Consider two of my properties: my mass and my weight. There seems to be an interesting distinction between the reasons for my having these two properties. I have my mass solely in virtue of how I am, whereas I have my weight in virtue of both how I am and how my surroundings are. I have my weight as a result of the gravitational pull exerted by the Earth on a thing having my mass, whereas I have my mass independently (...)
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  37. Ross Paul Cameron (2008). Truthmakers and Necessary Connections. Synthese 161 (1):27-45.score: 30.0
    In this paper I examine the objection to truthmaker theory, forcibly made by David Lewis and endorsed by many, that it violates the Humean denial of necessary connections between distinct existences. In Sect. 1 I present the argument that acceptance of truthmakers commits us to necessary connections. In Sect. 2 I examine Lewis’ ‘Things-qua-truthmakers’ theory which attempts to give truthmakers without such a commitment, and find it wanting. In Sects. 3–5 I discuss various formulations of the denial of necessary connections (...)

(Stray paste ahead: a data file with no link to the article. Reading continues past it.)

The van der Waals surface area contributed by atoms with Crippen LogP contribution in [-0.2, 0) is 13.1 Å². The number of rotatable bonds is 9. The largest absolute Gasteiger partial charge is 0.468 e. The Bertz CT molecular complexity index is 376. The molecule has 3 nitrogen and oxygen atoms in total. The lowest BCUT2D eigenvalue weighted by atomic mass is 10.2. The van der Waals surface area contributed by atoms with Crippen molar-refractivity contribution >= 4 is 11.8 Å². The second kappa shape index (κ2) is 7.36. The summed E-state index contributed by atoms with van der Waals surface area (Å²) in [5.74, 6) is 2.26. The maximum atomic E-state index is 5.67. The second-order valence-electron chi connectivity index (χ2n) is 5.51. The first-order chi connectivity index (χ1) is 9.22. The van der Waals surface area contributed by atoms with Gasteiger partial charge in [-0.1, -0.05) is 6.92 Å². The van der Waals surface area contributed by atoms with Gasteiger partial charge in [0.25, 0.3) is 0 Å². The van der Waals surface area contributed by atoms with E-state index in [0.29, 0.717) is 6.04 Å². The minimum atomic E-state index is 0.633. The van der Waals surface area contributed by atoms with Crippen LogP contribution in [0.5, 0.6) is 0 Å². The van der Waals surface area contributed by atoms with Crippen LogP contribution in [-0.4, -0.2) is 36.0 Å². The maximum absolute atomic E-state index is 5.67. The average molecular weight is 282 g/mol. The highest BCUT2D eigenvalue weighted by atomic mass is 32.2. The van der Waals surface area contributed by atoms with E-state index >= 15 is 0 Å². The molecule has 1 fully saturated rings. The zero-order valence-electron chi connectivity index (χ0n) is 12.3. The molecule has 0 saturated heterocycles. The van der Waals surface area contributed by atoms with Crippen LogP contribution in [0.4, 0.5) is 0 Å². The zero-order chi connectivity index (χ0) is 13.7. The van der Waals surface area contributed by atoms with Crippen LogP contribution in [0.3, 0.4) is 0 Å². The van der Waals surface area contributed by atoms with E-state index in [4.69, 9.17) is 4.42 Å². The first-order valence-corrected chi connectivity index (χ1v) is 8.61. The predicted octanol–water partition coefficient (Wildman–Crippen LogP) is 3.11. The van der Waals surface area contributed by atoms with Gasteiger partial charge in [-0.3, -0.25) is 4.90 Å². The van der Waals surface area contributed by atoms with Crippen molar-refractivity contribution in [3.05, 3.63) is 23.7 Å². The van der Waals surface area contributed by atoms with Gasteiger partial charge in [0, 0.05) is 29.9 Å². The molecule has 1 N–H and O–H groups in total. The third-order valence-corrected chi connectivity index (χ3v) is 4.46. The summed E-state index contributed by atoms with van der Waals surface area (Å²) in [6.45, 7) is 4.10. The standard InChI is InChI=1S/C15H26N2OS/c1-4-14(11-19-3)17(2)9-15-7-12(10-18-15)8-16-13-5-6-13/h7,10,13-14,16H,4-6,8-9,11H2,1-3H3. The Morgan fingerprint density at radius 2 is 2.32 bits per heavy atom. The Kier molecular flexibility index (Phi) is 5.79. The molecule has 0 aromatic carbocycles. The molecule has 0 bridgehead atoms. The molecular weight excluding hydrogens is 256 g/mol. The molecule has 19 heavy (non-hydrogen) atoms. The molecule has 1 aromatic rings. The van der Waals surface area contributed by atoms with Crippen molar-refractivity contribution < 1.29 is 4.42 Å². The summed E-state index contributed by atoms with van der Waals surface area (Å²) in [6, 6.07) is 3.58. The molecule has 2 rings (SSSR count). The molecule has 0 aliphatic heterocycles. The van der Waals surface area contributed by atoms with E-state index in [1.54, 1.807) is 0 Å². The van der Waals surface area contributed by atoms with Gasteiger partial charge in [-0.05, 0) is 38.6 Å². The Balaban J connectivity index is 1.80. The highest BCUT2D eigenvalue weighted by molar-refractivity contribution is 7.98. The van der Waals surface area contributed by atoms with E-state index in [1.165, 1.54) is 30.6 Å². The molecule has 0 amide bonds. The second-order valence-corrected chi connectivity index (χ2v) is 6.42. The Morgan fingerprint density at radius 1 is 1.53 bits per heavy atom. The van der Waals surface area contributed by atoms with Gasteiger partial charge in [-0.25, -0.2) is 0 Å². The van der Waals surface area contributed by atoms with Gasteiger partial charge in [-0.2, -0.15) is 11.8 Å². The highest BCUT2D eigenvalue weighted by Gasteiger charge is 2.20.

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  38. Scott Macdonald (2008). How Can One Search for God?: The Paradox of Inquiry in Augustine's Confessions. Metaphilosophy 39 (1):20–38.score: 30.0